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Honda comes to Indiana June 29, 2006

Posted by Tom in Community, Economic Development, Workforce.

In a major economic development coup, the State of Indiana secured a new, $500+ million Honda automobile production plant for Greensburg, Indiana. This is a huge boost for a section of the state that has been hit hard by by regional and global economic shifts. Don Iannone at Economic Development Futures Journal offers his insights, as well as a link to the announcement.
Bill Testa at the Chicago Fed offers up his analysis of the Honda relocation here. He attributes the Indiana siting to its proximity to the Honda supply chain:

The choice of the Midwest rather than the south is a company-specific story rather than a reversal of the industry’s southward movement. Honda’s decision to site its next assembly plant in the Midwest is very consistent with the crucial role that supply chains and logistics play in today’s manufacturing environment. In this regard, the Midwest’s continued high concentration in automotive parts and related industries keeps it a contender for future siting of North American automotive production facilities.

The quality of the Indiana workforce apparently played a role in the decision, as Indianapolis’ WTHR conveys:

Former automotive workers in cities like Anderson, which was built largely by GM, say Honda would be smart to employ the cities idle production talent pool as it searches for skilled workers. In fact, automotive analysts say it’s Indiana’s automotive workforce that helped land Honda.

Sadly for Ohio, a main competitor with Indiana in the Honda derby, workforce may have been a deciding factor in the decision to go west:

Lt. Gov. Bruce Johnson, director of the state’s development department, said Honda wanted to build the plant near its suppliers, but not so close that the suppliers’ workers would be tempted to take higher-paying jobs at the new assembly plant. That would put Honda in competition with its own suppliers, he said, and raise the cost of the parts.

David Cole, president of the Center for Automotive Research in Ann Arbor, Mich., agreed that building the plant in Ohio might have lured workers away from some of the automaker’s own suppliers in the state.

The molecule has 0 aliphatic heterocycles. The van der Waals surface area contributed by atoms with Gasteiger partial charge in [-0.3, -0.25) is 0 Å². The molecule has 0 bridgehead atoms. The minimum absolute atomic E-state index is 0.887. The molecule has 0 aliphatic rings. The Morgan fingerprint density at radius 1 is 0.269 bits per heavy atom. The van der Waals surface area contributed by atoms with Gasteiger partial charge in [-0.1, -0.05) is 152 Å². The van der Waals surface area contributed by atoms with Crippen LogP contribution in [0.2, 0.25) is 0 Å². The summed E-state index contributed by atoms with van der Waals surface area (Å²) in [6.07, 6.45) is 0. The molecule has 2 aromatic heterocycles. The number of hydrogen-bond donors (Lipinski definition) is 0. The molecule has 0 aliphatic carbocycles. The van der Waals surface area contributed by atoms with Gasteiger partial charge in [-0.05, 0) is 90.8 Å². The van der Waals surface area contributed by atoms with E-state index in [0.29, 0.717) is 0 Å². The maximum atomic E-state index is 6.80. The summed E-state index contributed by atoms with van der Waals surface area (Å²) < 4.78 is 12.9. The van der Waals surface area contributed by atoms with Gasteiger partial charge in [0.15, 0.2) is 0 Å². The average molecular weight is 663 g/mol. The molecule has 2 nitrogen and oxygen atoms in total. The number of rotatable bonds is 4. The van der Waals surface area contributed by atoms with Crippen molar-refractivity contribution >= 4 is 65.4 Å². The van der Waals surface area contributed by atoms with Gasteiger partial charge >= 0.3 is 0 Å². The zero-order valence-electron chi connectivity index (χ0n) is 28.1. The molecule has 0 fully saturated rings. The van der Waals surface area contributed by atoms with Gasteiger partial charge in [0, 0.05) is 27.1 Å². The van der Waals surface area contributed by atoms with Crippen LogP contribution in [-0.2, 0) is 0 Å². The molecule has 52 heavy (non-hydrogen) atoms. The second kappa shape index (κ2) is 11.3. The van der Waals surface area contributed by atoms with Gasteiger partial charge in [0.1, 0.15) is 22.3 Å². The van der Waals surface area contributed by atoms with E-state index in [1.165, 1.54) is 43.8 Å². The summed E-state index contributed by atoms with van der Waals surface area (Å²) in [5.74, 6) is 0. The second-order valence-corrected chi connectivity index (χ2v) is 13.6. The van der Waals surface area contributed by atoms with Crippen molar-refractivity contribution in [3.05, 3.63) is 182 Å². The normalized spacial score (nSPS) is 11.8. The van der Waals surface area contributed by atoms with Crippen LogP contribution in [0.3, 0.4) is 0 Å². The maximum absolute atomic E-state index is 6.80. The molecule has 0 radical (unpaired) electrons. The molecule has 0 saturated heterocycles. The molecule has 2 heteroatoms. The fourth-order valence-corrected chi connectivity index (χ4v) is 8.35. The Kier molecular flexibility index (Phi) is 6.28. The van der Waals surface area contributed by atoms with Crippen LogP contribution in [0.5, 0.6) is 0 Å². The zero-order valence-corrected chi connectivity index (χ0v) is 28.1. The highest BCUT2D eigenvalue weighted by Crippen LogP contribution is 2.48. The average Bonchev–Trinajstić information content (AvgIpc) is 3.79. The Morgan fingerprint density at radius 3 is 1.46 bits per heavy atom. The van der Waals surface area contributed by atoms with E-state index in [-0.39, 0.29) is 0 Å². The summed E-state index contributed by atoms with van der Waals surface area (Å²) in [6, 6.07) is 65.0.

Honda appears commited to investing in its nearly 2,000 new workers in Greensburg, according to Inside Indiana Business (with audio link).

UPDATE: The Fort Wayne Journal-Gazette indicates that the price to the State of Indiana was steep:

Indiana offered $141.5 million in incentives to the company, which included tax credits and abatements, training assistance and a promise to expedite a long-sought interchange upgrade at U.S. 421 onto Interstate 74, state officials said.

Now I’m going to let my economic development naivete show…$141.5 million for 2,000 jobs equals State incentives of $70,750 per job. That seems like a lot of money. Can any expert care to comment on this? Are there comparable numbers for other incentive packages? I’ve never looked at the relative value of incentives before, so perhaps it is a reasonable amount.

Regardless, incentives that high make one wonder if having a top tier workforce will ever be enough to entice companies to a region. Is it possible to sell a company on high value as opposed to cheap…or free money?



1. Tom K - July 11, 2006

I’m no expert but it’s said that for each job Honda creates, 6 additional jobs are created..
Thus 2,000 x 6= 12,000 +2,000=14,000 new jobs. The incentive pkg now drops down to
$8,143 per job. Then add the new jobs that the growth in local infrastructure and services will contribute to the Decatur Co area alone…now subtract the State and local income tax on jall these jobs….then add the 6% sales tax on all that these 14,000+ people spend in IN…..
I think you will see that the $114M you are questioning is a pretty good investment!
Gov. Daniels did a great thing for IN in making that deal happen. We here in Greensburg and Decatur Co. couldn’t be happier!

2. nascar - August 17, 2006

I wonder what kind of impact this will have on Indianapolis if any at all. I know that its a hour away so who knows.

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